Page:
Test Driven Development (TDD) is not about writing tests. Writing tests is writing tests, period. TDD is more than that, it’s a methodology. It has started as a part of the agile methodology invented by Ken Beck called eXtreme Programming (we recommend Kent Beck’s book “Extreme Programming Explained”). The main idea of TDD is to write tests before code. It’s seems to be irrational but it’s not!
I try to do TDD every time when I’m writing code, but I won’t name myself a TDD expert. Experts like Robert C. Martin a.k.a. Uncle Bob, Kent Beck, Roy Osherove, Corey Haines and my teacher Kristoph Manuszewski, just to name a few, inspired me.
I’d like to share my knowledge about TDD and I’ll refer to articles/posts/books/screencast of people mentioned above.
It’s so f… simple
Most programmers can’t understand ‘Why the hell should I write a test for all code that I’m writing? It is so f… simple‘. Maybe it is, maybe it isn’t, but you can’t be sure that in the future the code remains the same. Edward V Berard says that ‘Walking on water and developing software from a specification are easy, if both are frozen’. Requirements are changing all the time, the environment is no longer stable. Perhaps someone else will extend/change your code. He is not you and he doesn’t know all the tricks you’ve used in your code. He can easily break your code without knowing it. This “he” could even be you after a couple of months.
Benefits of using TDD
It is proven that using TDD reduces the amount of bugs by at least 50% (The Cost of a Bug). I mean good TDD, not only automated tests. Consider this, how long does finding a bug take (and what about when an end-user finds it)? How long does tracing and fixing the bug take? How long do you need for integration tests to confirm you haven’t broken anything after fixing a bug?
Let’s assume the above will take 15 minutes to 3 hours per bug. How many bugs can there be in a single project? 100? 1000? So how much time do you spend on fixing them? This can easily grow up to 1,5h * 1000 = 1500h. Are you still there?
What would you say if you can save 750h in your project when using TDD? I think it is worth trying.
Tests are your safety net
Good tests (later on I’ll use “tests” for “good tests”) assure you that you haven’t broken anything in your previous functionality. This is the first (but not the only one) reason why you must (SIC!) write a test for every production code (production code is everything but tests) based functionality. If you have a code coverage of over 90% you will have certainty your code works. You won’t have to run the application to know that. This is your ‘safety net’, your parachute. Your tests should be as trustworthy as a net or a parachute.
Test driven code shows the user standpoint
When you write a test before writing production code you’ll understand how you (or somebody else) will use it, because the test is the first user of your code. And when you think from a user’s standpoint you will think about the interface first. This is a good design practice. Your code will be easy to use. It will become self explanatory.
Test Driven Design forces you to think upfront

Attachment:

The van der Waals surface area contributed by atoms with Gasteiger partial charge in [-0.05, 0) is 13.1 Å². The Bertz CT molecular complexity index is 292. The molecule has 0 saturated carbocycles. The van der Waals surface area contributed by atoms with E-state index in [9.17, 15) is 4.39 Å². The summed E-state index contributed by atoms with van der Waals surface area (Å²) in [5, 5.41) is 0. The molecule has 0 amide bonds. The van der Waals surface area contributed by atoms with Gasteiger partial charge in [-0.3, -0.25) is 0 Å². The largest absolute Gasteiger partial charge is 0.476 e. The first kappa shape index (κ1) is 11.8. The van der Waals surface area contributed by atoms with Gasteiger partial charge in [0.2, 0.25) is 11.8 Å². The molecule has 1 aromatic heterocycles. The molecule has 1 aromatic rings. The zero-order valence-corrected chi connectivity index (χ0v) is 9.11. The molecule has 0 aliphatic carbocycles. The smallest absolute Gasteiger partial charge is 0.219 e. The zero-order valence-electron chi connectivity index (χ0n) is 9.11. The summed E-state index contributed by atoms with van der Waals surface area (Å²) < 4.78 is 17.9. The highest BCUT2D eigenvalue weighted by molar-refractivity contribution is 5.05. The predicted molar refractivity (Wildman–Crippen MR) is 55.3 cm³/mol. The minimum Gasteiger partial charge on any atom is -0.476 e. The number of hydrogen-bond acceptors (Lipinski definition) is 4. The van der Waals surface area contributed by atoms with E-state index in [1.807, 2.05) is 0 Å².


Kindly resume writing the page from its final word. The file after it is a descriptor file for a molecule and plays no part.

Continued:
Often after creating some class, you want to use it in another place and then you realize it cannot be reused in an easy way. It’s great and does lots of beautiful things at once. But it isn’t sufficiently useful. It isn’t flexible enough. It isn’t configurable, because you didn’t think of such things before.
If you’d written tests before you’d know about this stuff earlier and wrote this class in a different way. This is the greatest benefit of TDD!
Really, try it!
Usage specification better than documentation
Another advantage of tests is when someone reads them he’ll know how to use your code. Tests are like specification. Even better, they are usage specification, a tutorial ‘how to use the code’. Imagine that you are starting to use a new tool. With the tool you’ve got fat documentation with code samples on the back. What do you read first, API documentation or code samples? Furthermore, tests and code will always be in sync, so you don’t have to bother with synchronizing your documentation while the code is changing.
S.O.L.I.D. principles become natural
The next thing about writing tests before production code is that you won’t create big complex classes, because you really don’t want to write a complex test with lots of stubs. So, you will create small classes with only one responsibility. Your code will be decoupled, flexible and configurable. You don’t have to worry about S.O.L.I.D. principles. It will be so natural to follow them.
The proof of the pudding ….
In the end the proof of the pudding is in the eating. Therefor, to convince you probably the best example is a ‘real’ example. Robert C. Martin wrote series of articles about a young person (after school) who wants to become a programmer. But he didn’t want to write tests because he ‘can do this right without tests. It is so f… simple‘. I really recommend reading the whole story! You will find it here: http://www.objectmentor.com/resources/publishedArticles.html -> By Topic -> Craftsman
Test Driven Development gives you the opportunity to create well designed, flexible and easy to use code, good dependency decoupling and specification at once. Saying that writing tests before code costs you too much time is senseless. Redesigning, rewriting, debugging and creating specifications takes much more time. Furthermore, tests can assure you that your code (always) works, this is a priceless thing and nothing but automatic tests can give you such certainty. So… DO TDD!!